Nitrogen (N) limits plant growth in temperate ecosystems, yet many evergreens exhibit low photosynthetic N use efficiency, which can be explained in part by their tendency to store more N than to use it in photosynthesis. However, it remains uncertain to what extent mature conifers translocate internal N reserves or take up N from soils to support new growth. In this study, we explored N dynamics within mature Douglas-fir (Pseudotsuga menziesii var. glauca) trees by linking N uptake in field-grown trees with seasonal soil available N. We used a branch-level mass balance approach to infer seasonal changes in total N among multiple needle and stem cohorts and bole tissue, and used foliar δ15N to evaluate N translocation/uptake from soils. Soil resin-exchangeable N and net N transformation rates were measured to assess whether soils had sufficient N to support new needle growth. We estimated that after bud break, new needle biomass in Douglas-fir trees accumulated an average of 0.20 ± 0.03 mg N/branch and 0.17 ± 0.03 mg N/branch in 2016 and 2017, respectively. While we did find some evidence of translocation of N from older stems to buds prior to bud break, we did not detect a significant drawdown of N from previous years’ growth during needle expansion. This suggests that the majority of N used for new growth was not reallocated from aboveground storage, but originated from the soils. This finding was further supported by the δ15N data, which showed divergent δ15N patterns between older needles and buds prior to leaf flushing (indicative of translocation), but similar patterns of depletion and subsequent enrichment following leaf expansion (indicative of N originating from soils). Overall, in order to support new growth, our study trees obtained the majority of N from the soils, suggesting tight coupling between soil available N and N uptake in the ecosystem. © 2021 The Authors.
    • Persistent mitral regurgitation after left ventricular assist device: a clinical conundrum

      Cruz Rodriguez, Jose B.; Chatterjee, Arka; Pamboukian, Salpy V.; Tallaj, Jose A.; Joly, Joanna; Lenneman, Andrew; Aryal, Sudeep; Hoopes, Charles W.; Acharya, Deepak; Rajapreyar, Indranee; et al. (Wiley-Blackwell, 2021-01-20)
      Aims: Persistent mitral valve regurgitation (MR) after continuous flow left ventricular assist device implantation (cfLVAD) is associated with pulmonary hypertension and right ventricular failure with variable effects on survival across published studies. The aim of this study is to determine the incidence and predictors of persistent MR at 6-month follow-up after cfLVAD implantation and its impact on survival, haemodynamics, right ventricular function, and morbidity. Methods and results: We performed a retrospective review of all adult cfLVAD recipients from January 2012 to June 2017 at a single tertiary university hospital with follow-up until April 2019. Primary outcome was to compare survival between patients with no-to-mild compared with persistent moderate-to-severe MR at 6 months. Secondary outcomes included right heart failure (RHF), length of stay, re-hospitalizations, and composite of death, transplant, and pump exchange during the length of follow-up. Final analytic sample was 111 patients. The incidence of persistent moderate or severe MR at 6 months was 26%. Significant predictors of persistent MR at 6 months were left atrium dimension and volume. The group with persistent moderate-to-severe MR at 6 months had higher incidence of RHF at 6 months (45% vs. 25%, P = 0.04). There was no difference in survival at 1 year between the groups (no-to-mild MR 85.5%, moderate-to-severe MR 87.9%, Wilcoxon P-value = 0.63). There was no difference in re-hospitalizations, length of stay, composite of death, transplant, or pump exchange during the length of follow-up between the comparison groups. Conclusions: Persistent moderate-to-severe MR after cfLVAD implantation is present in one fourth of patients and is associated with increased incidence of RHF, higher mean pulmonary pressure, and pulmonary capillary wedge pressure with no effect on 1 year survival. Increased left atrium size was associated with persistent moderate-to-severe MR at 6 months.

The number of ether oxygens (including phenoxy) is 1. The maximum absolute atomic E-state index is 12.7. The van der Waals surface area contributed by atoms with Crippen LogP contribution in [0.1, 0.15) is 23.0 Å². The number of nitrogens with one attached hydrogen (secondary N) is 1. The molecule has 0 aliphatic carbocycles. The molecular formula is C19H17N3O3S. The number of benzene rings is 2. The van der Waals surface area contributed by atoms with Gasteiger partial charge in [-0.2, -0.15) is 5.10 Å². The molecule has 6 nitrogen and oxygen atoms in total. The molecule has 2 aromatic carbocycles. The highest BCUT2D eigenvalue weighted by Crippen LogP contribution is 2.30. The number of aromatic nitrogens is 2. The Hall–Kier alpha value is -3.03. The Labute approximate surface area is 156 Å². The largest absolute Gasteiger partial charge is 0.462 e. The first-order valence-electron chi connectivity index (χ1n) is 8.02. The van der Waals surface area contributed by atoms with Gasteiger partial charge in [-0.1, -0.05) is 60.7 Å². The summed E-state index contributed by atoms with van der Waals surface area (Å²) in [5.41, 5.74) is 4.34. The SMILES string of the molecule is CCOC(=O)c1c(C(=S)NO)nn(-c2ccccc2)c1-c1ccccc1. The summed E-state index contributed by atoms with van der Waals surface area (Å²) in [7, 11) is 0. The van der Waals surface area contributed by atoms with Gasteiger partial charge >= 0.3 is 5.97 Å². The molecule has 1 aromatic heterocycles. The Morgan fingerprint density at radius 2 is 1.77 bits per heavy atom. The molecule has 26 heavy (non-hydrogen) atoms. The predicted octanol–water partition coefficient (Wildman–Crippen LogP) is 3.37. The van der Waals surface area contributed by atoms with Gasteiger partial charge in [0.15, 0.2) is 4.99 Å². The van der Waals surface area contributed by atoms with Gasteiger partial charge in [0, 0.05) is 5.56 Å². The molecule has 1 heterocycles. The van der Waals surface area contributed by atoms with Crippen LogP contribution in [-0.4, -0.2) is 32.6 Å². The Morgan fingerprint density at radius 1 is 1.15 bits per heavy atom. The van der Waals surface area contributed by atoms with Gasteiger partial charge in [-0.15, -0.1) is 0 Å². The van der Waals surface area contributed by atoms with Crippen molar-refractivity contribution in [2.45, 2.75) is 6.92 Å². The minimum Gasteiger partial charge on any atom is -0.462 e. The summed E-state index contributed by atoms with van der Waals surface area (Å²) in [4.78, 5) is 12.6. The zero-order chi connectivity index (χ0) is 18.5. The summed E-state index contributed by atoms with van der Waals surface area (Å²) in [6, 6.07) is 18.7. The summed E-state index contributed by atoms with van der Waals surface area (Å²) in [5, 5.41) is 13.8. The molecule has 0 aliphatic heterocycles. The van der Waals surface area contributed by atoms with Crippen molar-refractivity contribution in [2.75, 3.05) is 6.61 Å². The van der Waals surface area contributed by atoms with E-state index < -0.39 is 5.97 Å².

• Vitamin D deficiency is associated with chronic obstructive pulmonary disease and exacerbation of COPD

      Lokesh, Komarla Sundararaja; Chaya, Sindaghatta Krishnarao; Jayaraj, Biligere Siddaiah; Praveena, Attahalli Shivanarayanprasad; Krishna, Murali; Madhivanan, Purnima; Mahesh, Padukudru Anand; Department of Health Promotion Sciences, Mel & Enid Zuckerman College of Public Health, University of Arizona; Division of Infectious Diseases, College of Medicine, University of Arizona (Wiley-Blackwell, 2020-11-20)
      Introduction: Low Vitamin D levels have been associated with Chronic Obstructive Pulmonary Disease (COPD) and acute exacerbations. Objectives: There is a paucity of data on Vitamin D and COPD, its severity and exacerbations in populations that are exposed to sunlight regularly with high levels of physical activity most of their lives. Methods: Serum levels of 25-OH-Vitamin-D were assessed in 100 COPD subjects and 100 age- and gender-matched controls from the rural community-based MUDHRA cohort in South India. Levels of <20 ng/mL were defined as Vitamin D deficiency. Smoking habits, occupation, Charlson co-morbidity index, Standard of living index(SLI), body mass index(BMI), 6-minute walking distance were examined for associations with logistic regression between controls and COPD subjects. Unconditional logistic regression was used to examine the association with exacerbation of COPD. Results: Vitamin D deficiency was observed in 64.5% (95%CI 57.7–70.8) of the subjects in spite of regular exposure to sunlight. Subjects with COPD had higher risk of Vitamin D deficiency (Adjusted OR: 5.05; 95%CI 1.4–17.8) as compared to controls. Amongst subjects with COPD, Vitamin D deficient subjects were three times more likely to have exacerbations in the previous year (Adjusted OR:3.51; 95%CI 1.27–9.67) as compared to COPD subjects without Vitamin D deficiency. Levels of Vitamin D <20.81 ng/mL and <18.45 ng/mL had the highest levels of combined sensitivity and specificity for COPD and acute exacerbation of COPD (AECOPD) respectively. Conclusion: In a rural population exposed to sunlight many hours a day throughout their lives, low Vitamin D levels were associated with COPD and exacerbations of COPD. © 2020 John Wiley & Sons Ltd.